CRESCYNT Data Science for Coral Reefs Workshop 1 – Data Rescue

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We’re extremely pleased to be able to offer two workshops in March 2018 at NCEAS. The first is CRESCYNT Data Science for Coral Reefs Workshop 1: Data Rescue. Apply here.

When: March 7-10, 2018
Where: NCEAS, Santa Barbara, California, USA

Workshop description:

Recommended for senior scientists with rich “dark” data on coral reefs that needs to be harvested and made accessible in an open repository. Students or staff working with senior scientists are also encouraged to apply. Topics covered on days 1 and 2 of the workshop will cover the basic principles of data archiving and data repositories, including Darwin Core and EML metadata formats, how to write good metadata, how to archive data on the KNB data repository and elsewhere, data preservation workflow and best practices, and how to improve data discoverability and reusability. Additionally, participants will spend approximately 2 days working in pairs to archive their own data using these principles, so applying with a team member from your research group is highly recommended.

The workshop is limited to 20 participants. We encourage you to apply via this form. Workshop costs will be covered with support from NSF EarthCubeCRESCYNT RCN. Participants will publish data during the workshop process, and we anticipate widely sharing workshop outcomes, including workflows and recommendations. Because coral reef science embodies a wide range of data types (spreadsheets, images, videos, field notes, large ‘omics text files, etc.), anticipate some significant pre-workshop prep effort.

Related post: CRESCYNT Toolbox – Estate Planning for Your Data

UPDATE: HERE IS THE AGENDA FOR THE WORKSHOP, WITH TRAINING LINKS.

>>>Go to the blog Masterpost or the CRESCYNT website or NSF EarthCube.<<<

CRESCYNT Data Science for Coral Reefs Workshop 1 – Data Rescue

CRESCYNT Toolbox – Disaster Planning and Recovery

With computers, the question is not whether they will fail, but when.

tl;dr – It’s very practical to have cloud storage backup in addition to still-useful external hard drive backup routines. Here are some secure cloud alternatives.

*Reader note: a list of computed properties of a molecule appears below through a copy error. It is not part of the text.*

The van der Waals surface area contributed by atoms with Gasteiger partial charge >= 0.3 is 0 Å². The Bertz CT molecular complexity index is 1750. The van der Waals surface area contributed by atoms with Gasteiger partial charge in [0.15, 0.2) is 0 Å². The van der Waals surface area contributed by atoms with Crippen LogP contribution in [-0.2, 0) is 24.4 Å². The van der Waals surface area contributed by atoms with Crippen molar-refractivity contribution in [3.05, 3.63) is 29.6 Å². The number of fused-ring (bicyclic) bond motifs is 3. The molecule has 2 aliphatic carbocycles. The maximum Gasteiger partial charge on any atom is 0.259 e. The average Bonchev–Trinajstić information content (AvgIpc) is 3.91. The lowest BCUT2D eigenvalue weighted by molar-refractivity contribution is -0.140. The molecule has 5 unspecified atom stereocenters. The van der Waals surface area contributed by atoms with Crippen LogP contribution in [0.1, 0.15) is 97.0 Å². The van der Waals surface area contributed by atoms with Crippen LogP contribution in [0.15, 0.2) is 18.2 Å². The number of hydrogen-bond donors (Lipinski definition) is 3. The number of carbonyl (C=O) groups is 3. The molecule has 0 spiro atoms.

itcrowd_giphyPersonal note. I’ve had hard drive failures due to lightning strike; simultaneous death of mirrored hard drives within a RAID; drenching from an upper floor emergency shower left flowing by a disgruntled chemistry student; and most recently, demise of my laptop by sudden immersion in salt water (don’t ask). By some intersection of luck and diligence, on each occasion recent backups were available for data recovery. In the most recent remake, it was a revelation how much work is now backed up via regular entry into the casual cloud.

This latest digital landing was mercifully soft (…cloudlike). Because of work portability, my recent sequential backup habit has been to a paid unshared Dropbox account; $10/mo is a bargain for peace of mind (beyond a certain size, restoration is not drag-and-drop). A surprising number of files these days are embedded in multiple team projects – much on Google Drive – so all of that was available, with revision history. Group conversations and files were on Slack and email. One auxiliary brain (iPhone)  was in a waterproof case with cloud backup, and another auxiliary brain (project/task tracking) was in a web app, KanbanFlow. Past years of long-term archives were already on external hard drives in two different cities. GitHub is an amazing place to develop, document, recover and share work in progress and products, but it is not a long-term curated data repository. For valuable datasets, the rule is to simplify formats, attach metadata, and update media periodically.

Thinking about your own locations for data storage and access? Check out this review of more secure alternatives to – and apps on top of – Dropbox. Some, like OwnCloud, can serve as both storage and linked access for platforms like Agave. A strength of some current analytical platforms is that they can access multiple data storage locations; for example, Open Science Framework can access Dropbox, Google Drive, GitHub, Box, figshare, and now Dataverse and Amazon Web Services as well.

A collaborator recently pointed out that the expense of any particular type of data storage is really the expense of its backup processes: frequency, automation, security, and combination of archiving media. Justifying the expense can come down to this question: What would it cost to replace these data? Some things are more priceless than others.

Disaster Planning and Recovery tools.  To go beyond data recovery in your planning, here’s an online guide for IT disaster recovery planning and cyberattacks. How much of a problem is this really? See Google’s real-time attack map (hit “play”). Better to plan than fear. You did update those default passwords on your devices, yes?

Feel free to share your own digital-disaster-recovery story in the comments.

CRESCYNT Toolbox – Disaster Planning and Recovery